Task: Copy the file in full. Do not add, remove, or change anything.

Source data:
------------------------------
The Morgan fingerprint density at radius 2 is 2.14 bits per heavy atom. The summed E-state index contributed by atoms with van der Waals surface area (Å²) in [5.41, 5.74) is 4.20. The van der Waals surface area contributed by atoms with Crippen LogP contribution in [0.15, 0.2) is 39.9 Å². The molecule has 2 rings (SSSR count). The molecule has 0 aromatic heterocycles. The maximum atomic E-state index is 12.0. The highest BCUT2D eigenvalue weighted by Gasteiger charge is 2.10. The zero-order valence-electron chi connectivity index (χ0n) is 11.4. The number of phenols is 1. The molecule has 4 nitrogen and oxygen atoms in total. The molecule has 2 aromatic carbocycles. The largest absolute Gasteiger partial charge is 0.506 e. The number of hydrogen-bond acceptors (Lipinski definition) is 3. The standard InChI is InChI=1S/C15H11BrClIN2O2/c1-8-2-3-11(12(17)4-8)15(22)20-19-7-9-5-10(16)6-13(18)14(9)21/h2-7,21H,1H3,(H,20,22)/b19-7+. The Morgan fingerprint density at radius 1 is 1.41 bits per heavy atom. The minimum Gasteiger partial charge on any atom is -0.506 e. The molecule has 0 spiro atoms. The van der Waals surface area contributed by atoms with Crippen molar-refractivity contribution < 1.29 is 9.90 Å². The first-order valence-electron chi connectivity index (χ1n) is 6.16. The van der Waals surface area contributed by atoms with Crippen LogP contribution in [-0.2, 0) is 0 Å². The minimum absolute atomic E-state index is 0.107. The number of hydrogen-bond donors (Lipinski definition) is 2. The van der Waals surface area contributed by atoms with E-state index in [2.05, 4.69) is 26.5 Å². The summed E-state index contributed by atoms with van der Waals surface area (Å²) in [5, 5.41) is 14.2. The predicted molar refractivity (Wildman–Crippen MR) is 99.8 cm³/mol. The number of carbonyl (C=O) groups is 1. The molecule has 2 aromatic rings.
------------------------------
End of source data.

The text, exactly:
The Morgan fingerprint density at radius 2 is 2.14 bits per heavy atom. The summed E-state index contributed by atoms with van der Waals surface area (Å²) in [5.41, 5.74) is 4.20. The van der Waals surface area contributed by atoms with Crippen LogP contribution in [0.15, 0.2) is 39.9 Å². The molecule has 2 rings (SSSR count). The molecule has 0 aromatic heterocycles. The maximum atomic E-state index is 12.0. The highest BCUT2D eigenvalue weighted by Gasteiger charge is 2.10. The zero-order valence-electron chi connectivity index (χ0n) is 11.4. The number of phenols is 1. The molecule has 4 nitrogen and oxygen atoms in total. The molecule has 2 aromatic carbocycles. The largest absolute Gasteiger partial charge is 0.506 e. The number of hydrogen-bond acceptors (Lipinski definition) is 3. The standard InChI is InChI=1S/C15H11BrClIN2O2/c1-8-2-3-11(12(17)4-8)15(22)20-19-7-9-5-10(16)6-13(18)14(9)21/h2-7,21H,1H3,(H,20,22)/b19-7+. The Morgan fingerprint density at radius 1 is 1.41 bits per heavy atom. The minimum Gasteiger partial charge on any atom is -0.506 e. The molecule has 0 spiro atoms. The van der Waals surface area contributed by atoms with Crippen molar-refractivity contribution < 1.29 is 9.90 Å². The first-order valence-electron chi connectivity index (χ1n) is 6.16. The van der Waals surface area contributed by atoms with Crippen LogP contribution in [-0.2, 0) is 0 Å². The minimum absolute atomic E-state index is 0.107. The number of hydrogen-bond donors (Lipinski definition) is 2. The van der Waals surface area contributed by atoms with E-state index in [2.05, 4.69) is 26.5 Å². The summed E-state index contributed by atoms with van der Waals surface area (Å²) in [5, 5.41) is 14.2. The predicted molar refractivity (Wildman–Crippen MR) is 99.8 cm³/mol. The number of carbonyl (C=O) groups is 1. The molecule has 2 aromatic rings.